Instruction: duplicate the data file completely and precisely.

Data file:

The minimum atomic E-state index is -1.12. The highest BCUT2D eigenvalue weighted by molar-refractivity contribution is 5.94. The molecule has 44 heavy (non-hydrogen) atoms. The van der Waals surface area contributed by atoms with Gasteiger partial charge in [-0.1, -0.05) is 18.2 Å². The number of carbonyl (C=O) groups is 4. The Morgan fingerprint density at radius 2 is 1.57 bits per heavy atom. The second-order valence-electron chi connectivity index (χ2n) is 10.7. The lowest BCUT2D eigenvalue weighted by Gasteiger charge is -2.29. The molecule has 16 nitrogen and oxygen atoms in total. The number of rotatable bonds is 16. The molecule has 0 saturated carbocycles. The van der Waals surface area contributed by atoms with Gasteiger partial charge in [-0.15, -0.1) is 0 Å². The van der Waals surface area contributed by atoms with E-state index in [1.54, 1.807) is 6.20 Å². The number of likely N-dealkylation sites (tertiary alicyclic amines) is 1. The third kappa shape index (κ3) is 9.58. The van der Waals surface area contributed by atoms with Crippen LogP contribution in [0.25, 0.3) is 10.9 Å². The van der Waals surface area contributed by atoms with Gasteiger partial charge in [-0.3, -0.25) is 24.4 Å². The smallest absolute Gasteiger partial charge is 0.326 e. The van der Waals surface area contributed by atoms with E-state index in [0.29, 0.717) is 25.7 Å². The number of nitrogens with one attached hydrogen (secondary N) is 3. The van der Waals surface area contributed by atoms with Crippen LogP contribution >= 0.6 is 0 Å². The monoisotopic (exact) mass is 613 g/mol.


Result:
The minimum atomic E-state index is -1.12. The highest BCUT2D eigenvalue weighted by molar-refractivity contribution is 5.94. The molecule has 44 heavy (non-hydrogen) atoms. The van der Waals surface area contributed by atoms with Gasteiger partial charge in [-0.1, -0.05) is 18.2 Å². The number of carbonyl (C=O) groups is 4. The Morgan fingerprint density at radius 2 is 1.57 bits per heavy atom. The second-order valence-electron chi connectivity index (χ2n) is 10.7. The lowest BCUT2D eigenvalue weighted by Gasteiger charge is -2.29. The molecule has 16 nitrogen and oxygen atoms in total. The number of rotatable bonds is 16. The molecule has 0 saturated carbocycles. The van der Waals surface area contributed by atoms with Gasteiger partial charge in [-0.15, -0.1) is 0 Å². The van der Waals surface area contributed by atoms with E-state index in [1.54, 1.807) is 6.20 Å². The number of likely N-dealkylation sites (tertiary alicyclic amines) is 1. The third kappa shape index (κ3) is 9.58. The van der Waals surface area contributed by atoms with Crippen LogP contribution in [0.25, 0.3) is 10.9 Å². The van der Waals surface area contributed by atoms with Gasteiger partial charge in [-0.3, -0.25) is 24.4 Å². The smallest absolute Gasteiger partial charge is 0.326 e. The van der Waals surface area contributed by atoms with E-state index in [0.29, 0.717) is 25.7 Å². The number of nitrogens with one attached hydrogen (secondary N) is 3. The van der Waals surface area contributed by atoms with Crippen LogP contribution >= 0.6 is 0 Å². The monoisotopic (exact) mass is 613 g/mol.